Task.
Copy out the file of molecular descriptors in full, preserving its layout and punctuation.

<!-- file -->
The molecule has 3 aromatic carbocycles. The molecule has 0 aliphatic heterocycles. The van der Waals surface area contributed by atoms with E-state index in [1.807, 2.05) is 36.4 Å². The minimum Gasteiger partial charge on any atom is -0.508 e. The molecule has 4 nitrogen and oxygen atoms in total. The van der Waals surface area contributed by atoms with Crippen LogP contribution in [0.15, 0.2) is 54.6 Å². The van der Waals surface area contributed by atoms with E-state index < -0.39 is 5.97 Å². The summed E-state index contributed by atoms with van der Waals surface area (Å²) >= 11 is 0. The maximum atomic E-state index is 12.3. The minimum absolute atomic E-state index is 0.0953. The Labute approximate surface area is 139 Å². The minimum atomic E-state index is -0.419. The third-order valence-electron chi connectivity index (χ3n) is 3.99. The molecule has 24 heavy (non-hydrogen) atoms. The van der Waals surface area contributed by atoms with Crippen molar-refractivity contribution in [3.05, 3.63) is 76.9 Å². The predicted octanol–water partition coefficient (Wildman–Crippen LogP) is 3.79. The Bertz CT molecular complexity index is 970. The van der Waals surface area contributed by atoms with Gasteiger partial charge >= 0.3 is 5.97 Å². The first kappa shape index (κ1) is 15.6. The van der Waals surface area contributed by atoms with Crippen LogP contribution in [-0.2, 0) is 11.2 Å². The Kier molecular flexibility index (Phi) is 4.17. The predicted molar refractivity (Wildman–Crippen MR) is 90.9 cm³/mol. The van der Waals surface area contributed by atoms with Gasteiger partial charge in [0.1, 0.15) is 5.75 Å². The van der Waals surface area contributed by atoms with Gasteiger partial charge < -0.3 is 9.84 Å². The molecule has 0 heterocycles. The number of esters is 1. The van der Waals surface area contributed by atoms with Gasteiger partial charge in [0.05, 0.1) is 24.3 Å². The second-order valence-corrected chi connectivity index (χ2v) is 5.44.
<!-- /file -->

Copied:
The molecule has 3 aromatic carbocycles. The molecule has 0 aliphatic heterocycles. The van der Waals surface area contributed by atoms with E-state index in [1.807, 2.05) is 36.4 Å². The minimum Gasteiger partial charge on any atom is -0.508 e. The molecule has 4 nitrogen and oxygen atoms in total. The van der Waals surface area contributed by atoms with Crippen LogP contribution in [0.15, 0.2) is 54.6 Å². The van der Waals surface area contributed by atoms with E-state index < -0.39 is 5.97 Å². The summed E-state index contributed by atoms with van der Waals surface area (Å²) >= 11 is 0. The maximum atomic E-state index is 12.3. The minimum absolute atomic E-state index is 0.0953. The Labute approximate surface area is 139 Å². The minimum atomic E-state index is -0.419. The third-order valence-electron chi connectivity index (χ3n) is 3.99. The molecule has 24 heavy (non-hydrogen) atoms. The van der Waals surface area contributed by atoms with Crippen molar-refractivity contribution in [3.05, 3.63) is 76.9 Å². The predicted octanol–water partition coefficient (Wildman–Crippen LogP) is 3.79. The Bertz CT molecular complexity index is 970. The van der Waals surface area contributed by atoms with Gasteiger partial charge >= 0.3 is 5.97 Å². The first kappa shape index (κ1) is 15.6. The van der Waals surface area contributed by atoms with Crippen LogP contribution in [-0.2, 0) is 11.2 Å². The Kier molecular flexibility index (Phi) is 4.17. The predicted molar refractivity (Wildman–Crippen MR) is 90.9 cm³/mol. The van der Waals surface area contributed by atoms with Gasteiger partial charge in [0.1, 0.15) is 5.75 Å². The van der Waals surface area contributed by atoms with Gasteiger partial charge < -0.3 is 9.84 Å². The molecule has 0 heterocycles. The number of esters is 1. The van der Waals surface area contributed by atoms with Gasteiger partial charge in [0.05, 0.1) is 24.3 Å². The second-order valence-corrected chi connectivity index (χ2v) is 5.44.